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MONTICELLO — Creating art in Allerton Park sounds like a dream, especially for those with a creative bent.

Chicago artist John E. Bannon can confirm that he is pinching himself after being named the first artist-in-residence at the Monticello-area park.

While the residency does not officially start until this spring, Bannon got a head start by assembling three of his unique, perspective-changing light sculptures at Allerton during the Kirby Wellness Walk, which runs through January. That effort was funded separately by anonymous donors.

“It was like a dream come true, really,” said Bannon, who was already familiar with the park and Allerton Mansion from his time as a University of Illinois art student.

“When I was an undergrad and walked through it, it was like a time machine. You wonder what it was like for parties, maybe like the ‘Great Gatsby’ sort of feel to it. So for me, it’s always been a place of wonder,” he said.

That particular feeling makes it a good fit for his art pieces, which currently include “Eye Candy”; the perspective-shifting “Live and Breathe” — which changes as the viewer shifts positions; and “Mirror,” a disco ball-like contraption shaped like a person in the Sunken Garden.

For his suspended light sculptures like “Live and Breathe,” Bannon heats and bends glass tubes, which makes them “soft for a couple of seconds,” shapes them, puts them together and fills them with gases such as neon and krypton to light them up.

The result for “Live and Breathe” — currently located in the Allerton meadow — is a woman smelling a rose from one angle, and a child blowing a dandelion from another. He based them on his sister and her daughter.

“You can ponder it in different ways,” said Bannon, a 1990 UI graduate. “It allows the viewer to try to tie it together and find meaning in it.”

At the least, he wants people to get a positive feeling when they encounter his work. On a grander scale, he wouldn’t mind changing the world, one piece of artwork at a time.

“The light is a lure. It really gets people to look at something. The challenge is to reel them in, try and keep them looking at the piece as long as possible.

“If I can get people to look at it long enough, it tells me they’re seeing something in a new way, which means the brain is taking a different path,” said the Arlington Heights native. “I hope to stretch minds in other ways, positive ways.”

Bannon has art in his blood.

“My parents met at an art class when they were in college, so they shared that interest. And when I was raised, I was really encouraged to pursue the arts. So, since I was a little kid, I’ve really been into it,” he said.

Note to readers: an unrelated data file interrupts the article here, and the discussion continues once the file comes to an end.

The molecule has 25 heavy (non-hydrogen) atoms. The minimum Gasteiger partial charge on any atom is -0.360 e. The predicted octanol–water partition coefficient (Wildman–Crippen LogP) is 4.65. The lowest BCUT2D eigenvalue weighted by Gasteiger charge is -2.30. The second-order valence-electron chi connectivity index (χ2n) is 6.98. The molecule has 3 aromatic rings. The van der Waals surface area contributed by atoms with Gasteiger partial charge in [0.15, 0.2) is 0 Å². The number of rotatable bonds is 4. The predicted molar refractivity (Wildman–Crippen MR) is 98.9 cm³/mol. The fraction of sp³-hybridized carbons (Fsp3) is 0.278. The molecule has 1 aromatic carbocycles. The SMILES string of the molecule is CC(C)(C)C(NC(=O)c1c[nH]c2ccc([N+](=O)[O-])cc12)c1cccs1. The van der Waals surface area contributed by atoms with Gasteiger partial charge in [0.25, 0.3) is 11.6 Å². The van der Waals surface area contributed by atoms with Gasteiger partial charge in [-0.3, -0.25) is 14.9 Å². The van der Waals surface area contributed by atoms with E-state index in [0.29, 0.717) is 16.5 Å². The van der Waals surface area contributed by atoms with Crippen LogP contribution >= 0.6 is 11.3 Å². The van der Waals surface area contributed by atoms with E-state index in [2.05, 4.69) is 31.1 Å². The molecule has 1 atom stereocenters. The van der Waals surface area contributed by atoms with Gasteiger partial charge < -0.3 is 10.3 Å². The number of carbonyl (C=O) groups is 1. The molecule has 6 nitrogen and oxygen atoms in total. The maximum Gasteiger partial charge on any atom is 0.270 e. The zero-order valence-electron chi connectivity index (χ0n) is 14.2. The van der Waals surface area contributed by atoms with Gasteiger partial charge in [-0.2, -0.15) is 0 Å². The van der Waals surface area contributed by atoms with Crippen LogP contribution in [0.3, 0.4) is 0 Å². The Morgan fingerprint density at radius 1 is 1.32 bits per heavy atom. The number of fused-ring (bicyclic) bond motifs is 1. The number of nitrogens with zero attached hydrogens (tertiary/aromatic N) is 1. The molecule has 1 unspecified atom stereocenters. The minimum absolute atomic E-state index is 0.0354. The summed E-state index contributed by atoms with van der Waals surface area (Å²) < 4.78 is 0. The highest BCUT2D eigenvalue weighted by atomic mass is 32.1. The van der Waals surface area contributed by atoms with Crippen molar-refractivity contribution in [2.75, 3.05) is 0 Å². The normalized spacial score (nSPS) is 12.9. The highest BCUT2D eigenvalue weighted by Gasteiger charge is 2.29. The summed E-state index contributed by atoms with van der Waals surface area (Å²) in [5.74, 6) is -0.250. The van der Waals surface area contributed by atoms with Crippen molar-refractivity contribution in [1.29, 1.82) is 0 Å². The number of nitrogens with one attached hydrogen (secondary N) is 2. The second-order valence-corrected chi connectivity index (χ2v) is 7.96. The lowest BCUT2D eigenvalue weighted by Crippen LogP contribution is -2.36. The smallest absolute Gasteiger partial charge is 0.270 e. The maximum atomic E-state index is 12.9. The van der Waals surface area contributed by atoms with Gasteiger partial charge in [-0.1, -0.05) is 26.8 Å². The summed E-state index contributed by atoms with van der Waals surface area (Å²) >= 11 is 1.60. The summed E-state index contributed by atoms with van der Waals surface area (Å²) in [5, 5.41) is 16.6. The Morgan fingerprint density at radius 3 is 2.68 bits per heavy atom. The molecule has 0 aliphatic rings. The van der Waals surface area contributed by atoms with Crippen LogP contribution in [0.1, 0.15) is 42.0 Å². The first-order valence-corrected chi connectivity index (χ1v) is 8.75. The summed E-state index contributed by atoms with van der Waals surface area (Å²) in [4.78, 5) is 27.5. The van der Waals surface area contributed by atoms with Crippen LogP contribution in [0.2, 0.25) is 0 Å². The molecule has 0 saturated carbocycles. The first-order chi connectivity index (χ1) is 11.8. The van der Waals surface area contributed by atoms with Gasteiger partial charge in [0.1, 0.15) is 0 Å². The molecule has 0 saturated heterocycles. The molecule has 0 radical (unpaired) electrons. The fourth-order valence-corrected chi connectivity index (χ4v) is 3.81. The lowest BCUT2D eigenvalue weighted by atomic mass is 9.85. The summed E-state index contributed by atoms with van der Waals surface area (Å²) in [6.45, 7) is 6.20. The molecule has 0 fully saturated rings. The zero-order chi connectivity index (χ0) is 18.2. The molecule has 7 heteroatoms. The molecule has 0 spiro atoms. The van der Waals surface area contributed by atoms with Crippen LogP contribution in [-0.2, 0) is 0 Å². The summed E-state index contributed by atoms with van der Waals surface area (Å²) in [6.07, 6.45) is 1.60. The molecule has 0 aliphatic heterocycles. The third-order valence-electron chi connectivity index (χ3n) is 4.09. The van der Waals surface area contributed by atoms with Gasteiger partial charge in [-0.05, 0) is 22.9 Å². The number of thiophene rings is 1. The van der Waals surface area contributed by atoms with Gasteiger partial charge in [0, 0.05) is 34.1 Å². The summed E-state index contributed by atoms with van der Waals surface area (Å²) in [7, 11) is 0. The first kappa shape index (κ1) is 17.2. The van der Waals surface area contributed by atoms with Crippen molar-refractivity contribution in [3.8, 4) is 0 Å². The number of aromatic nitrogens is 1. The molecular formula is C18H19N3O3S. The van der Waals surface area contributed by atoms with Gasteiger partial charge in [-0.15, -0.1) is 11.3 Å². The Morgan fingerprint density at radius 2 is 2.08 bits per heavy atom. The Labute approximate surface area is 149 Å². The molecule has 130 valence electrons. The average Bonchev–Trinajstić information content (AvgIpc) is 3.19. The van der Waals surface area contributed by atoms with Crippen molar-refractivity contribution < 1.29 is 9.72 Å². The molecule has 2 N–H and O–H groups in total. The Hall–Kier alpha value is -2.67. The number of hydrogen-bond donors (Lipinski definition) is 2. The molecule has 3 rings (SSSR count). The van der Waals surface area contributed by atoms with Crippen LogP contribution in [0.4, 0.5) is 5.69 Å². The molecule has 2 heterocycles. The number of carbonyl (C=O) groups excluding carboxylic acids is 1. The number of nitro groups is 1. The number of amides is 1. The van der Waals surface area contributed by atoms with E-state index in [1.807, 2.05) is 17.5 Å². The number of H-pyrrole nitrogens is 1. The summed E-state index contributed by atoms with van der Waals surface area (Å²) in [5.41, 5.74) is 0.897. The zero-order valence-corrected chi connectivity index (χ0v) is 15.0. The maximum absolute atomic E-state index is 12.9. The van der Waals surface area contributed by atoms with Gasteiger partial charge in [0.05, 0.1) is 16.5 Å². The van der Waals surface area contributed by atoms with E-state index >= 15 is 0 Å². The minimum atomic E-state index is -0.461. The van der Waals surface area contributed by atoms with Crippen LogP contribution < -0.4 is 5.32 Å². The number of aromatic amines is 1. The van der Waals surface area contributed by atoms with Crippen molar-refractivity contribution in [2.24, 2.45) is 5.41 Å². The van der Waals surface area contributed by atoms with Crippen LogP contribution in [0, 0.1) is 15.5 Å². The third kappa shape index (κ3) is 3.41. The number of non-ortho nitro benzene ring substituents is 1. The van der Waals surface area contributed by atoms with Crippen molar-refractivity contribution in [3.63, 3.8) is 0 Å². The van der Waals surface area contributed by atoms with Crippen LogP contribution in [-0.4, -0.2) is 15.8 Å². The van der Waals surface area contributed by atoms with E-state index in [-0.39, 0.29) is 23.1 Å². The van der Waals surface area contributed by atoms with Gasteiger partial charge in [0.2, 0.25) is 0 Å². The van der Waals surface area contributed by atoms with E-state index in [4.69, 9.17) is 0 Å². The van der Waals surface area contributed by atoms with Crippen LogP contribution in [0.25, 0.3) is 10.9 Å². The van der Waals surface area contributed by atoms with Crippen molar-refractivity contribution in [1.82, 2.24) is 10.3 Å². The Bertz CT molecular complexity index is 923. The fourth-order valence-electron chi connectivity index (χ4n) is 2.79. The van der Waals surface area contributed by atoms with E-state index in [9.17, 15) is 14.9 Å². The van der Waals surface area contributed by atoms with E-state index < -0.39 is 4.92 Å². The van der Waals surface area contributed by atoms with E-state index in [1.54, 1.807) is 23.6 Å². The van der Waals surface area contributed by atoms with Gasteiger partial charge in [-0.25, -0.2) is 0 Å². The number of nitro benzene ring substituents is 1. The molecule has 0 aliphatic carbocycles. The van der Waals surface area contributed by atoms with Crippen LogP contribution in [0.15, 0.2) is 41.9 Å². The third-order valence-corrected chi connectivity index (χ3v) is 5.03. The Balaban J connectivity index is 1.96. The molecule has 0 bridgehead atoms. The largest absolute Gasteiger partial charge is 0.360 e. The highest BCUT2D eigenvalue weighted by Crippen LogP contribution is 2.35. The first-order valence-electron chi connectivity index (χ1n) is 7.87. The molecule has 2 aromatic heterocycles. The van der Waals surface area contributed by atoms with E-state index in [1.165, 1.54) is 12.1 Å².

Originally an industrial design major at the UI, Bannon switched his major to painting within a semester. That led to classes in glass blowing, paper art and, eventually, neon.

He was hooked.

“All painting is really light art, using reflected colors, so I really got into the connection of light hitting different pigments,” he added.

He latched on to light artist Tom Scarf, whom he considers a mentor, and his career path was set.

A two-way piece near Purdue University — a baby’s face in one direction, an old man’s in another — got people’s attention and led to him winning a contest to design and install artwork at the headquarters of the Chicago Transit Authority. From the ground floor, it shows a map of the bus routes, but from the mezzanine above, people see a bus arriving at a stop. Move 90 degrees, and it’s a train leaving a station.

Allerton Park & Retreat Center Director Derek Peterson notes that the artist-in-residence program is a symbiotic one that is “nice for us and for him.” For Bannon, it provides a creative outlet, and for the park, it attracts visitors and shows the public they are moving forward.

“As director, I always want progress. I always want to be moving with forward momentum. And in 2020, it didn’t really stop. We had to switch ideas on certain things but kept going,” Peterson said.

Bannon’s past with the park, which included maintenance work on existing statues two years ago, helps his cause.

“The fact that he had former appreciation of the park, that it wasn’t his first time here, helps a ton, too,” said the Allerton director.

Bannon calls himself a multimedia visual artist on his website, johnebannon.com, and has seen his work in public and private collections worldwide. He has also been an adjunct assistant professor for 12 years at the Art Institute of Chicago and creates art out of a studio in Old Town.

After receiving his bachelor’s degree from the UI, he went on to earn a master of fine arts degree in studio from the Art Institute of Chicago.

His actual artist-in-residence will begin sometime in the spring, where he will be housed at the park for two to three weeks to continue inspiration by being in its 1,500 acres of both natural and created beauty.

Peterson said he hopes the park can post two artists per year, likely in the spring and fall.

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